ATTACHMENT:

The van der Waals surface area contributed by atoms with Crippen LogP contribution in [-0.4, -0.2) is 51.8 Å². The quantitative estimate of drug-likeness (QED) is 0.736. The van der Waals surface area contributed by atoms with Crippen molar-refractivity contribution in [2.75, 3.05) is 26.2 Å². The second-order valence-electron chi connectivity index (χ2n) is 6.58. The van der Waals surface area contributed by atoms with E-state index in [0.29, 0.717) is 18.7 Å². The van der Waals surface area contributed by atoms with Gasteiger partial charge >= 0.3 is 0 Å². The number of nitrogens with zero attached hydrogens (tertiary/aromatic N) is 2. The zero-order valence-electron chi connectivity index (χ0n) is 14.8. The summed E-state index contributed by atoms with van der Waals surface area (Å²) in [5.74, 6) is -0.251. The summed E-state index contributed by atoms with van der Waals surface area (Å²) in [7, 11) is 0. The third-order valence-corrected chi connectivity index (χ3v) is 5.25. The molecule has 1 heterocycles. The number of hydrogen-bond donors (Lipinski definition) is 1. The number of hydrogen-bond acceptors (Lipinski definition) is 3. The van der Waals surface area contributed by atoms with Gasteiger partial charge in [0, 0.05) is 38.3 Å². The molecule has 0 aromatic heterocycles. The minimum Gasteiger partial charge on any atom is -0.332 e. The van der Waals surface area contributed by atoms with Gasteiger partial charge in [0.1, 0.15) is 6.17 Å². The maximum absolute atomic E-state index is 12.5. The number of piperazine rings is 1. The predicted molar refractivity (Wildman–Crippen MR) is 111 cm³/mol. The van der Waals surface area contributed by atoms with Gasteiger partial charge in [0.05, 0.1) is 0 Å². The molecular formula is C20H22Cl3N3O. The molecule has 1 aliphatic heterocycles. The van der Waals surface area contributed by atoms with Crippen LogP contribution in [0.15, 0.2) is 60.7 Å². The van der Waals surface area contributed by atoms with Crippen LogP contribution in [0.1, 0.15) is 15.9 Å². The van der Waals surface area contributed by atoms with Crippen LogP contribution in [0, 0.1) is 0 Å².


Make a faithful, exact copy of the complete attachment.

The van der Waals surface area contributed by atoms with Crippen LogP contribution in [-0.4, -0.2) is 51.8 Å². The quantitative estimate of drug-likeness (QED) is 0.736. The van der Waals surface area contributed by atoms with Crippen molar-refractivity contribution in [2.75, 3.05) is 26.2 Å². The second-order valence-electron chi connectivity index (χ2n) is 6.58. The van der Waals surface area contributed by atoms with E-state index in [0.29, 0.717) is 18.7 Å². The van der Waals surface area contributed by atoms with Gasteiger partial charge >= 0.3 is 0 Å². The number of nitrogens with zero attached hydrogens (tertiary/aromatic N) is 2. The zero-order valence-electron chi connectivity index (χ0n) is 14.8. The summed E-state index contributed by atoms with van der Waals surface area (Å²) in [5.74, 6) is -0.251. The summed E-state index contributed by atoms with van der Waals surface area (Å²) in [7, 11) is 0. The third-order valence-corrected chi connectivity index (χ3v) is 5.25. The molecule has 1 heterocycles. The number of hydrogen-bond donors (Lipinski definition) is 1. The number of hydrogen-bond acceptors (Lipinski definition) is 3. The van der Waals surface area contributed by atoms with Gasteiger partial charge in [0, 0.05) is 38.3 Å². The molecule has 0 aromatic heterocycles. The minimum Gasteiger partial charge on any atom is -0.332 e. The van der Waals surface area contributed by atoms with Gasteiger partial charge in [0.1, 0.15) is 6.17 Å². The maximum absolute atomic E-state index is 12.5. The number of piperazine rings is 1. The predicted molar refractivity (Wildman–Crippen MR) is 111 cm³/mol. The van der Waals surface area contributed by atoms with Gasteiger partial charge in [0.05, 0.1) is 0 Å². The molecular formula is C20H22Cl3N3O. The molecule has 1 aliphatic heterocycles. The van der Waals surface area contributed by atoms with Crippen LogP contribution in [0.15, 0.2) is 60.7 Å². The van der Waals surface area contributed by atoms with Crippen LogP contribution in [0.1, 0.15) is 15.9 Å². The van der Waals surface area contributed by atoms with Crippen LogP contribution in [0, 0.1) is 0 Å².